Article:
Northwest Germanic

Northwest Germanic is a proposed grouping of the Germanic dialects, representing the current consensus among Germanic historical linguists. It does not challenge the late 19th-century tri-partite division of the Germanic dialects into North Germanic, West Germanic and East Germanic, but proposes additionally that North and West Germanic remained as a subgroup after the southward migration of the East Germanic tribes, only splitting into North and West Germanic later. Whether this subgroup constituted a unified proto-language, or simply represents a group of dialects that remained in contact and close geographical proximity, is a matter of debate. The date by which such a grouping must have dissolved—in that innovations ceased to be shared—is also contentious, though it seems unlikely to have persisted after 500 AD, by which time the Anglo-Saxons had migrated to England and the Elbe Germanic tribes had settled in Southern Germany.

This grouping was proposed by Hans Kuhn as an alternative to the older view of a Gotho-Nordic versus West Germanic division. This older view is represented by mid 20th-century proposals to assume the existence by 250 BC of five general groups to be distinguishable: North Germanic in Southern Scandinavia excluding Jutland; North Sea Germanic along the middle Rhine and Jutland; Rhine-Weser Germanic; Elbe Germanic; and East Germanic.[1] The Northwest Germanic theory challenges these proposals, because it is strongly tied to runic inscriptions dated from AD 200 onwards.

The evidence for Northwest Germanic is constituted by a range of common linguistic innovations in phonology, morphology, word formation and lexis in North and West Germanic, though in fact there is considerable debate about which innovations are significant. An additional problem is that Gothic, which provides almost the sole evidence of the East Germanic dialects, is attested much earlier than the other Germanic languages, with the exception of a few runic inscriptions. This means that direct comparisons between Gothic and the other Germanic languages are not necessarily good evidence for subgroupings, because the distance in time must also be taken into account.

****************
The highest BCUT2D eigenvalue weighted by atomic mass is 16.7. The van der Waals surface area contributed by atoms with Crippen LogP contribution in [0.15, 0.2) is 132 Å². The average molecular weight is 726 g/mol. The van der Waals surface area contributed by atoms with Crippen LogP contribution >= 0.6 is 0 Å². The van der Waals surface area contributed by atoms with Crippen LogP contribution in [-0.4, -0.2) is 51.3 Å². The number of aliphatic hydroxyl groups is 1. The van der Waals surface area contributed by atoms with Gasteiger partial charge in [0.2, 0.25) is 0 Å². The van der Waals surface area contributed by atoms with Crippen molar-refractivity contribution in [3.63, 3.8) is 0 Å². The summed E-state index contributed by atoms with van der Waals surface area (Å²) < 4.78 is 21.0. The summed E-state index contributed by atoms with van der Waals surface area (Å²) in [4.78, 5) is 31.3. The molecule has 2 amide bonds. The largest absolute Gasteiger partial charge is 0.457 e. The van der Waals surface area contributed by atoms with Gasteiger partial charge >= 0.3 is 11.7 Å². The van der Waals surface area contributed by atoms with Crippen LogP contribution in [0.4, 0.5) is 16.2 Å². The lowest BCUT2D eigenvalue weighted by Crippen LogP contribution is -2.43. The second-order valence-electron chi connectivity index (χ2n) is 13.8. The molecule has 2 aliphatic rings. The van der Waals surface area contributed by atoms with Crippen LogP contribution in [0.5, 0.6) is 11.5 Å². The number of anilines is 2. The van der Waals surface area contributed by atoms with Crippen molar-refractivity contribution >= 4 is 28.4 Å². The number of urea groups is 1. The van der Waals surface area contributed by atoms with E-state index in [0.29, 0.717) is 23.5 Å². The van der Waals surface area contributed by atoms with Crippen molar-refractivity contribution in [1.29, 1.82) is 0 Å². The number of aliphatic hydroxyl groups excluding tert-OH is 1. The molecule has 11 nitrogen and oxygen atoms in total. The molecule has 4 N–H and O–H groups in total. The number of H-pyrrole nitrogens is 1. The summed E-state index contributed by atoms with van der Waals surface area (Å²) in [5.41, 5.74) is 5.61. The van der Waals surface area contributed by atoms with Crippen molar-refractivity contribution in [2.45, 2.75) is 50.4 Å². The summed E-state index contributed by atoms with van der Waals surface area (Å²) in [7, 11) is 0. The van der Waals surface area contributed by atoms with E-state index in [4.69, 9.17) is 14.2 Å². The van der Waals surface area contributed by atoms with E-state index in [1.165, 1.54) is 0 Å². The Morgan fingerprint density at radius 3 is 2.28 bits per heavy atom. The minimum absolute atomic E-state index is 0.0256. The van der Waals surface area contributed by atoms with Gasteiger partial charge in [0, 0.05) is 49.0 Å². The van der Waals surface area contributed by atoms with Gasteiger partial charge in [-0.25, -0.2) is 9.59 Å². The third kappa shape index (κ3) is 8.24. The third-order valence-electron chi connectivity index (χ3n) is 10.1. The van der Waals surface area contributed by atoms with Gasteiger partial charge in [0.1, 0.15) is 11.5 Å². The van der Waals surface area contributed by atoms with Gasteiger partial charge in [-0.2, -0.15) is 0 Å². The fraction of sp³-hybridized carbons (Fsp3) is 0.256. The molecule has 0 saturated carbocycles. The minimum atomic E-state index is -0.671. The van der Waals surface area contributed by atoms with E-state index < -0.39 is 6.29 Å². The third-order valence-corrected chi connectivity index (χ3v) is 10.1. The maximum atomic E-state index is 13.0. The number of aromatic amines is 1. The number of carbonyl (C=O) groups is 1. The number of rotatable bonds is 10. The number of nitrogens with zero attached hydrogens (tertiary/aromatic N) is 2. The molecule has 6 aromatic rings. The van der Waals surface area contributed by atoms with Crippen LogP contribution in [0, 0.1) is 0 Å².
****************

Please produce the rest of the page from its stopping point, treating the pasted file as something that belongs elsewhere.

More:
Among the common innovations cited as evidence for Northwest Germanic are:

Postulated common innovations in North Germanic and Gothic, which therefore challenge the Northwest Germanic hypothesis, include:

A minority opinion is able to harmonize these two hypotheses by denying the genetic reality of both Northwest Germanic and Gotho-Nordic, seeing them rather as mere cover terms indicating close areal contacts. (Such areal contacts would have been quite strong among the early Germanic languages, given their close geographic position over a long period of time.) Under such an assumption, an early close relationship between Nordic and Gothic dialects does not exclude a later similar relationship between remaining North and West Germanic groups, once the Gothic migration had started in the 2nd or 3rd century.

There are also common innovations in Old High German and Gothic, which would appear to challenge both the Northwest Germanic and the Gotho-Nordic groupings. However, these are standardly taken to be the result of late areal contacts, based on the known cultural contacts across the Alps in the 5th and 6th centuries, reflected in the Christian loanwords from Gothic into Old High German.



  1. Britannica 15th edition 22:642

See also

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